Born on January 15, 1925 in Durham, North Carolina, Charles Howard Norton is an American TV director and writer. Raised in Atlantic City, he grew up with an interest in boats and boating and graduated from the University of North Carolina in 1949 with a BA in English and Minors in Business and Dramatics. He was also Captain of the University Boxing Team and won two Gold Medals in pole vaulting, also becoming a Navy Veteran during World War II while stationed at Guantanamo Air Station in Cuba with the highest qualifying grades for Air Corps training in his squadron, making Assistant to the Duty Officer.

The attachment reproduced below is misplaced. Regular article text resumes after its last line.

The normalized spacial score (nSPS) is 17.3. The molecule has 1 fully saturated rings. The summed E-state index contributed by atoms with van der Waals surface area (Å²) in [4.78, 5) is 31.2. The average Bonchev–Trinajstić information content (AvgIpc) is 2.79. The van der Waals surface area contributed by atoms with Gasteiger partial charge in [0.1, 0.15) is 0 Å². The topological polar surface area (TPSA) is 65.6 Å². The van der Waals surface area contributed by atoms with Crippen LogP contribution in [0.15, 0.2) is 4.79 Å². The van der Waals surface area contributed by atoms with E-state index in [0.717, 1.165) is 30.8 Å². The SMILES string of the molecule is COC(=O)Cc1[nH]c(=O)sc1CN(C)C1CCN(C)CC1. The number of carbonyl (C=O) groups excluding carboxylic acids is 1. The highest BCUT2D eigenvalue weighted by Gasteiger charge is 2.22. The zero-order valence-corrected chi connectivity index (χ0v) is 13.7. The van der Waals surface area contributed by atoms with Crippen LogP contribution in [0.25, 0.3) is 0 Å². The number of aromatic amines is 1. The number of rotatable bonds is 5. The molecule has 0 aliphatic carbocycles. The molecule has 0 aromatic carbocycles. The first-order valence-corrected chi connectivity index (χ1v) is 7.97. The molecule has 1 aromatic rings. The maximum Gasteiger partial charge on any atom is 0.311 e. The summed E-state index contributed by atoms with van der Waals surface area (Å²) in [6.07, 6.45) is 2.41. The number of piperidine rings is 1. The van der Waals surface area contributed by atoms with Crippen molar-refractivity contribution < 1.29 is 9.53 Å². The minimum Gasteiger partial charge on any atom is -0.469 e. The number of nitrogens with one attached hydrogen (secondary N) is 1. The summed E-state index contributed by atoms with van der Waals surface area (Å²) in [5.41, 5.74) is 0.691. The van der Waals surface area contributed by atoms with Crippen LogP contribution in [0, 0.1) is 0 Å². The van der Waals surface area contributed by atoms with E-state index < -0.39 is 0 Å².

After the war, he started in the mail-room at CBS in 1950 and was later accepted into the Directors Guild of America in 1952, becoming assistant to Robert Stevens, producer and director of "Suspense," performing the jobs of script supervisor and stage manager. He had studied directing in University and with Lee Strasberg at the American Theatre Wing while working as an Associate Director at NBC. He later graduated to becoming a First Assistant Director working directly for CBS. He was a director on the Disney-produced movie, "Darby O'Gill and the Little People" and two episodes of "Gilligan's Island," as well as episodes of "Marcus Welby MD," "The Tim Conway Show," "Barnaby Jones," "Starsky and Hutch," "The Hardy Boys/Nancy Drew Mysteries," "Columbo" and "Chips," but he later left to prodce his own films. Among his other movies and film projects are "How the West That Was," "The Mephisto Waltz" with Alan Alda, "No Hard Feelings," "Ruby and Oswald," "Mausoluem" and "King Solomon's Mines," starring Richard Chamberlain, Sharon Stone and John Rhys-Davies Norton went on to work at NBC as Staff Associate Director and Directed episodes for "Wide, Wide, World" and other shows, departing to start a company with James Hammerstein, son of Oscar Hammerstein. They had a screenplay written by Norman Brooks, which was made into the successful motion picture "Attack" starring Jack Palance and Eddie Albert. After turning down a deal to work with Columbia Pictures, Norton headed back to North Carolina with his wife, Betsy Norton, and two daughters and landed a position as Director of Public Information at the Research Triangle Institute where he was given top security clearance and wrote news releases to the papers on government-financed projects. He also worked for the City of Durham for a while and opened the Equity Theater in Durham